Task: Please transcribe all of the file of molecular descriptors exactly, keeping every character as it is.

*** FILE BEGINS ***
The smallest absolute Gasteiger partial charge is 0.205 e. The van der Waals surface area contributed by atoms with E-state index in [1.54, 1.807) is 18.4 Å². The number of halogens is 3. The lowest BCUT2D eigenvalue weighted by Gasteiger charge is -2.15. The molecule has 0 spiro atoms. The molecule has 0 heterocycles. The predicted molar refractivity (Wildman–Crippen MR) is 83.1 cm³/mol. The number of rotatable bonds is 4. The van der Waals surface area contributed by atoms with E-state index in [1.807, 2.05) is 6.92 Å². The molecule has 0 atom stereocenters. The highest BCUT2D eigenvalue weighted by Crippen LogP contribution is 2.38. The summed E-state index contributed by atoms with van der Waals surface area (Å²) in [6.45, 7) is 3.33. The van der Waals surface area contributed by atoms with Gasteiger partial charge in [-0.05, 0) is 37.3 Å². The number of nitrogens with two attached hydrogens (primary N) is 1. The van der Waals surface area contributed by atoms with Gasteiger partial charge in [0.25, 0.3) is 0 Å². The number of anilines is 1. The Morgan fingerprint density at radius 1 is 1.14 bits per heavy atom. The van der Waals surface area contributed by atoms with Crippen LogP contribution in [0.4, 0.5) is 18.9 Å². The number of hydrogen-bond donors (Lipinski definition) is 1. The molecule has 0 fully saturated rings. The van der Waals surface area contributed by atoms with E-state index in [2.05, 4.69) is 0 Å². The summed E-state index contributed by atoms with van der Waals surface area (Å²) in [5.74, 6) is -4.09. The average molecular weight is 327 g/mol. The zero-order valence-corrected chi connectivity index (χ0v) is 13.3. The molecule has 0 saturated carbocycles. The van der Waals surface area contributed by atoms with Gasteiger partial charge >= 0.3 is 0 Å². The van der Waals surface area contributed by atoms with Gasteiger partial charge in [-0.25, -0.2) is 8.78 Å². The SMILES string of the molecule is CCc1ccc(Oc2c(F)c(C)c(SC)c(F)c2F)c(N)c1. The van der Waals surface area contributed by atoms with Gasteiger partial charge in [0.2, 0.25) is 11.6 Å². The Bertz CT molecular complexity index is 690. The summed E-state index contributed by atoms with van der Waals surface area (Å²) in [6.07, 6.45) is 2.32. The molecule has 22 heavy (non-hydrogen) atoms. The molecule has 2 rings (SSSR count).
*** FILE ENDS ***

The smallest absolute Gasteiger partial charge is 0.205 e. The van der Waals surface area contributed by atoms with E-state index in [1.54, 1.807) is 18.4 Å². The number of halogens is 3. The lowest BCUT2D eigenvalue weighted by Gasteiger charge is -2.15. The molecule has 0 spiro atoms. The molecule has 0 heterocycles. The predicted molar refractivity (Wildman–Crippen MR) is 83.1 cm³/mol. The number of rotatable bonds is 4. The van der Waals surface area contributed by atoms with E-state index in [1.807, 2.05) is 6.92 Å². The molecule has 0 atom stereocenters. The highest BCUT2D eigenvalue weighted by Crippen LogP contribution is 2.38. The summed E-state index contributed by atoms with van der Waals surface area (Å²) in [6.45, 7) is 3.33. The van der Waals surface area contributed by atoms with Gasteiger partial charge in [-0.05, 0) is 37.3 Å². The number of nitrogens with two attached hydrogens (primary N) is 1. The van der Waals surface area contributed by atoms with Gasteiger partial charge in [0.25, 0.3) is 0 Å². The number of anilines is 1. The Morgan fingerprint density at radius 1 is 1.14 bits per heavy atom. The van der Waals surface area contributed by atoms with Crippen LogP contribution in [0.4, 0.5) is 18.9 Å². The number of hydrogen-bond donors (Lipinski definition) is 1. The molecule has 0 fully saturated rings. The van der Waals surface area contributed by atoms with E-state index in [2.05, 4.69) is 0 Å². The summed E-state index contributed by atoms with van der Waals surface area (Å²) in [5.74, 6) is -4.09. The average molecular weight is 327 g/mol. The zero-order valence-corrected chi connectivity index (χ0v) is 13.3. The molecule has 0 saturated carbocycles. The van der Waals surface area contributed by atoms with Gasteiger partial charge >= 0.3 is 0 Å². The van der Waals surface area contributed by atoms with Gasteiger partial charge in [-0.25, -0.2) is 8.78 Å². The SMILES string of the molecule is CCc1ccc(Oc2c(F)c(C)c(SC)c(F)c2F)c(N)c1. The van der Waals surface area contributed by atoms with Gasteiger partial charge in [0.2, 0.25) is 11.6 Å². The Bertz CT molecular complexity index is 690. The summed E-state index contributed by atoms with van der Waals surface area (Å²) in [6.07, 6.45) is 2.32. The molecule has 22 heavy (non-hydrogen) atoms. The molecule has 2 rings (SSSR count).